Should I Use Different Discs for Backhand and Forehand Throws?
Most players these days are looking to have the ability to throw both backhands and forehands. Whether it’s distance drives, carefully shaped fairway shots or touchy little upshots, it’s certainly beneficial to have different backhands and sidearm throws in your arsenal.
Which Discs Should I Carry?
If you do throw both backhand throws and forehand throws regularly, then the question becomes what kind of discs should be in your bag? Of course, as we’ve said many times, disc selection will largely come down to personal preference. What works for someone else may not work for you and vice versa. It’s all about getting out there and trying different discs to see which suit your skill level, arm speed and throwing form. Still, there are some general rules of thumb you can use to build a balanced bag.
Most players who do throw a healthy balance of forehand and backhands are likely to carry different discs for each type of shot. They will have some disc golf discs that they only throw backhand and some that they only throw forehand. Then, there may be some discs that can be utilized both ways, depending on what they encounter on the golf course.
What’s in Nate’s Bag?
Innova Star Team Captain, Nate Sexton, is a good example of this. For his backhand shots, he bags multiple Destroyers, a Big Jerm Thunderbird, Dart, Mako3 and a few other molds that allow him to throw different distances and shot shapes. Whether he needs max distance or he wants to shape a shot down a tight fairway, his backhand needs are covered.
For his forehand shots, Nate of course has his Signature Tour Series Firebird (aka the “Sexybird”), XCaliber and Rat. He will also pack an Orc when he plays wooded disc golf courses because he likes the specific lines he can shape with it. For max distance on his sidearms, however, Nate will still reach for one of his more stable Star Destroyers that he can throw for full power.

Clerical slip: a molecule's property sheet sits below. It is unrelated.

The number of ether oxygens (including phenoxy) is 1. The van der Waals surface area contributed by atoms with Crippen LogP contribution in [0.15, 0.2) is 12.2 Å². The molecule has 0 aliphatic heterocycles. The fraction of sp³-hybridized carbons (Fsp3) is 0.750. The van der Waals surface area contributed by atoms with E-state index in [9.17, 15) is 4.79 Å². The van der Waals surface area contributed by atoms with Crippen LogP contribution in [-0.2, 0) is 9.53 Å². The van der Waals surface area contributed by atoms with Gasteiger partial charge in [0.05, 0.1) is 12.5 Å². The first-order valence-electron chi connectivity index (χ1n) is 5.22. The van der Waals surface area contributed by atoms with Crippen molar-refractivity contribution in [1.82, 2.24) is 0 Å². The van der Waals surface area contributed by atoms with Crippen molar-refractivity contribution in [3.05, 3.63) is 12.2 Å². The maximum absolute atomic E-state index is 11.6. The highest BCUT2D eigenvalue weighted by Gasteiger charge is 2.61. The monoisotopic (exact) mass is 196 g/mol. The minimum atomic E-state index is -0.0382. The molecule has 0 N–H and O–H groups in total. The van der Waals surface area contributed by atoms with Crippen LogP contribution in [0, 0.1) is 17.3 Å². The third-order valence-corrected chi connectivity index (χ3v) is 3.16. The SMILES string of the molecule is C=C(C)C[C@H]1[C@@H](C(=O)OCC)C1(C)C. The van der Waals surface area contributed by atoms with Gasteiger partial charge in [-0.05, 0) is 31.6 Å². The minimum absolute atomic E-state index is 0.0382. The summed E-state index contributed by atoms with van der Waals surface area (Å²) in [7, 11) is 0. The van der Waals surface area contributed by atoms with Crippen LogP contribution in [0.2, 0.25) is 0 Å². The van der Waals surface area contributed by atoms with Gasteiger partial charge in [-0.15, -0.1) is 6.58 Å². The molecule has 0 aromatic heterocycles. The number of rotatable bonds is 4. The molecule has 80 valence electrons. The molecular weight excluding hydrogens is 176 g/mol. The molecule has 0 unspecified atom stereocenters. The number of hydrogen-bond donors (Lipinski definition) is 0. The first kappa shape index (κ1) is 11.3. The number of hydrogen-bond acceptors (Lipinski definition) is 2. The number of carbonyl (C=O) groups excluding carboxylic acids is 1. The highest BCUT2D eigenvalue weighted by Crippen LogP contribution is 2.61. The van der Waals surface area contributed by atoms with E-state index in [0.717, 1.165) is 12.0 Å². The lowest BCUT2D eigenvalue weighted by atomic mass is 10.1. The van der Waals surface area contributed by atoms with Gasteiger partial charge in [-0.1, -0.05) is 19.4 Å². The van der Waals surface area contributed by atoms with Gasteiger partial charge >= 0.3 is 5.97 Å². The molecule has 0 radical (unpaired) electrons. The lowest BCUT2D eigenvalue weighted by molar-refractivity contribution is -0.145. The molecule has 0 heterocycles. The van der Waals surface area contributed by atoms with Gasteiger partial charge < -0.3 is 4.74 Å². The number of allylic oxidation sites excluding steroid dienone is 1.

Overstable vs. Understable
Nate tends to gravitate toward more overstable discs and higher speeds instead of understable discs for his forehand throws and that’s a pretty common trend for most sidearm throwers. Forehand shots are usually more about control than pure distance, and most of us find it easier to achieve more consistent results with the stable-to-overstable plastic. Throwing slower-speed discs and understable discs forehand is more challenging. The velocity and power control, along with wrist release angle, are important sidearm techniques to practice.
That doesn’t mean new players should jump straight to bagging a super overstable Firebird, though. That overstable of a disc may just be too beefy for a novice sidearm thrower. Plus, starting with something that stable could lead to developing bad form where you roll your wrist too much or lean too much on the force flex type shot. Ideally, you want to be able to throw pure hyzers, force flexes, hyzer flips, anhyzers and S-line (helix) shots with both your backhand throws and your forehand throws.
What’s in Big Jerm’s Bag?
The other half of Big Sexy and fellow Innova Star Team member, Jeremy “Big Jerm” Koling, is also one of the world’s top forehand players. However, his bag is a little different than Nate’s. He’ll utilize higherspeed discs like Destroyers, Wraiths, Thunderbirds and Firebirds. He also uses some lower-speed discs like Sidewinders and his trusty AviarX3 putter to shape a wider variety of sidearm shots than Nate, who is mostly throwing hyzers, force flexes and low skip shots with his overstable disc lineup.
With both forehands and backhands, it’s always best to focus on learning a flat release first. This technique is more important than power or velocity. Power might add distance and help fight the wind, but accuracy and knowing your angles leads to improving your game. When you can learn to keep your wrist flat and release with a straight flight both ways, you can let the discs do the work. Then, you can start to experiment more and more with different plastics, hyzer/anhyzer angles, stability, weights and shot shapes to add more distance and accuracy.
Get Out and Throw!
We always say to just get out there and throw. Practice your backhand and forehand throwing form, and don’t be afraid try different discs and see what works best for you. You may love throwing a Firebird or high-speed driver. You may hate high-speed discs . Not every disc is designed for every player, but you don’t know until you try. Over time, you will know your favorite discs and which ones you want to bag for specific sidearm throws, backhands, overhands, rollers, distance drives and any other shot you may need during a round of disc golf. This is how you build YOUR best bag and become a better disc golfer!
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